“Oh my god, it was so scary,” she said. “I was literally shaking and like freaking out.” However, unfortunately her birth mom passed away in November of her junior year. After only meeting her once she, she grieved the loss of that chapter coming to a close. 

She says the hardest part for her was the fact that her brother’s birth parents are more involved than hers were, but Andy’s birth parents have done a great job of including her, she said. “Whenever they would get him a present they would always get me a present”

Another hardship she had to face is the fact that she has never met her dad and she has many half-siblings whom she hasn’t met. 

In many ways, she is grateful for being adopted. She said it has made her more sociable coming from a big family of almost 50 who have always welcomed her and treated her as family.

Hoben was fortunate enough to avoid foster care because her parents adopted her so quickly. She hopes she can adopt one day to save other kids from foster care, too.

“I know some people that have gone through foster care and it’s kind of hard for them,” she said.


Czari and her family smile for a picture. Photo courtesy of Czari Horvath.

Sophomore Czari Horvath was adopted at only nine months old after being born in Kazakhstan, a central Asian country that is a former Soviet republic.

She said she is grateful that her parents took her out of the situation so she doesn’t have to live there.

“It was disgusting,” she said.  A dual citizen of the U.S. and Kazakhstan, Horvath’s parents want to take her back for a visit sometime.

“I’ve heard stories [about my adoption], but I don’t remember it,” she said.

The Horvaths had a hearing recently to confirm her adoption. The hearing went well and she was able to stay with her family. 

She has always known she was adopted simply because she looks different than her parents, but that has not kept them from feeling like family. Czari says she often forgets that her parents are not her biological parents and has to remind herself that she is adopted.

Like any kid, she wonders if her mom was the same as her as a young child but Czari invisions her adoptive mom and then realizes that they wouldn’t be the same. “I always forget that I was adopted.”

She has never felt any less a part of her family, but she has struggled with looking different than her family and like other students at school.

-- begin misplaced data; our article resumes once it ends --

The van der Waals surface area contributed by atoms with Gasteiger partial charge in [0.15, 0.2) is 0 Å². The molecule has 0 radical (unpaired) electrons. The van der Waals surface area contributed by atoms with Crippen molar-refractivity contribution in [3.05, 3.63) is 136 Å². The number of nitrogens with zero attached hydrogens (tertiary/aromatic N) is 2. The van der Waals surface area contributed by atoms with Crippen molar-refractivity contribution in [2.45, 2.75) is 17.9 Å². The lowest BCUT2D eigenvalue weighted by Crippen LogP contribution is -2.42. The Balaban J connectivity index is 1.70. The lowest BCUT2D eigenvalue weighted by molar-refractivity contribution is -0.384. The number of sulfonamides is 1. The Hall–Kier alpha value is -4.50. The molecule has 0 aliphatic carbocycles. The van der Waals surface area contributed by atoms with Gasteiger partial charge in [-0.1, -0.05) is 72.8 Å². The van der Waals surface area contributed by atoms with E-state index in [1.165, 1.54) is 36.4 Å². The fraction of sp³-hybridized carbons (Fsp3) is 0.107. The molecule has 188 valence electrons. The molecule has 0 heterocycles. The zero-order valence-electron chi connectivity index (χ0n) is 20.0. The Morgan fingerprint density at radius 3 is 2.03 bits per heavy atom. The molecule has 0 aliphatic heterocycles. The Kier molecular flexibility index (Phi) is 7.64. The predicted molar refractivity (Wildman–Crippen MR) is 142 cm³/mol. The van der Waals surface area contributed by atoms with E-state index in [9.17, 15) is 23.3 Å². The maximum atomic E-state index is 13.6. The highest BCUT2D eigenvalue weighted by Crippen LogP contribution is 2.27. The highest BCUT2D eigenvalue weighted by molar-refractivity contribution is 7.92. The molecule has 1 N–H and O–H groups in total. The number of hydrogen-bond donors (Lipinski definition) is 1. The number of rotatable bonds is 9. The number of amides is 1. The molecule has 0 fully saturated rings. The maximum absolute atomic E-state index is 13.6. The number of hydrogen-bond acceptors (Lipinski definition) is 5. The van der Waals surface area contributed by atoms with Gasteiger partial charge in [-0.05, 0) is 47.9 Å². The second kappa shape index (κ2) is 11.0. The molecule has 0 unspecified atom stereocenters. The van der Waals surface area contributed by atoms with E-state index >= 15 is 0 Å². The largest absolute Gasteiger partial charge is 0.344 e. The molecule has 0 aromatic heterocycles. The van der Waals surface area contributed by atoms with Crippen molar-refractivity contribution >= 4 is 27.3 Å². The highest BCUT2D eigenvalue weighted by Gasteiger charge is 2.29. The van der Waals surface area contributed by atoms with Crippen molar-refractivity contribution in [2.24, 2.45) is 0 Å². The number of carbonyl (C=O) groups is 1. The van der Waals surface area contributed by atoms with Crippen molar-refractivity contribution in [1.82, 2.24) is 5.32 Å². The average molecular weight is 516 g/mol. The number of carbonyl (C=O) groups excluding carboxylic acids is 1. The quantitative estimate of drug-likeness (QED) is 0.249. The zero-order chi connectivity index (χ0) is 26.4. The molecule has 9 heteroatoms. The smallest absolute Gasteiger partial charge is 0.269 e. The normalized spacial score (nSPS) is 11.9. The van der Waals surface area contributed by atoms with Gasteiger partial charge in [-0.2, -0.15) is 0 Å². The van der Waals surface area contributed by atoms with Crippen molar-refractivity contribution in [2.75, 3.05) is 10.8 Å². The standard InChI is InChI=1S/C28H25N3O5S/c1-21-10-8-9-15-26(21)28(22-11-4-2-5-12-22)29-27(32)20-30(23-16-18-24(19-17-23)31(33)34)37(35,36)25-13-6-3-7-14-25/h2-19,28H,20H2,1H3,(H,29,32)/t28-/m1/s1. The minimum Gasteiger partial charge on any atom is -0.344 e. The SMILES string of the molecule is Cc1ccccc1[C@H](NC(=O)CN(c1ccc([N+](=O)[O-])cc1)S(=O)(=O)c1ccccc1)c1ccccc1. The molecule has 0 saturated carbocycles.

She remembers she was very insecure about her hair growing up because a lot of people in her circle have straight hair. She tried to hide her natural hair but now she embraces it. She also remembers being ashamed of her skin color. “I would purposely get out of the sun so I wouldn’t get tan,” she said.

It has always been hard for her to look into her birth family history because she simply doesn’t know where to begin. “My birth parents didn’t leave any information at all so like I don’t even know what my last name was,” she said. This makes it nearly impossible to look into her birth family or find any of her biological relatives. 

“My parents got me a DNA testing kit, but I haven’t done it yet because I can’t spit,” she said laughing.

She says for her the worst part of it is all the wondering. “I just want to know why they gave me up for adoption and like I want to know if I’m the same as my parents,” she said. 

Lastly she said that although it would be rewarding to adopt, she doesn’t think that it will be in her future. “I want to see what my kids would look like because I have never had anything biologically to me.”

“It shows me how people can love cause I wasn’t like their original kid and then they have like this amount of love for me” 

Eliza and her family during her first homecoming. Photo courtesy of Eliza Kurtz.


Freshman, Eliza Kurtz was adopted at only one-year-old from China and after a fairly easy adoption process she moved to the States. She does not remember the process of her own adoption, however, a few years after she was adopted, her family went back to China to adopt her sister and she remembers the trip.

“We went back to get my sister when I was like four and I remember that,” Kurtz said. 

Although she was so young and does not remember all of the details, it has still affected her throughout her life. Since they look different, she has always gotten weird and judgmental looks when she has gone out of town with family.

She says finding out she was adopted was no surprise at all. “My parents are white, I’m Asian,” she said, smiling.

Kurtz is, in many ways, grateful for being adopted because of the opportunities it has provided for her, such as tennis, track, piano and violin. This might not have been possible if she still lived in China.

She has grown up in a loving home and with a family, but there are questions left unanswered.

The biggest question is not knowing stuff about her biological family, she said. But this has taught her empathy, and “… being nicer to other people because you don’t know what their going through.”

A big question in her life is her birth family’s health history. She has looked into her DNA and was pleasantly surprised by what she found– not that she’s 99.02 percent Chinese, but that she’s .08 percent Vietnamese.

Being adopted has given her eyes to see that everyone is going through something, and it’s taught her the importance of being nice to others.

When asked if she may want to adopt in her future she laughed and said,”Yes, so that I don’t have to deal with childbirth.”

She is grateful for her family. “My parents are pretty cool.”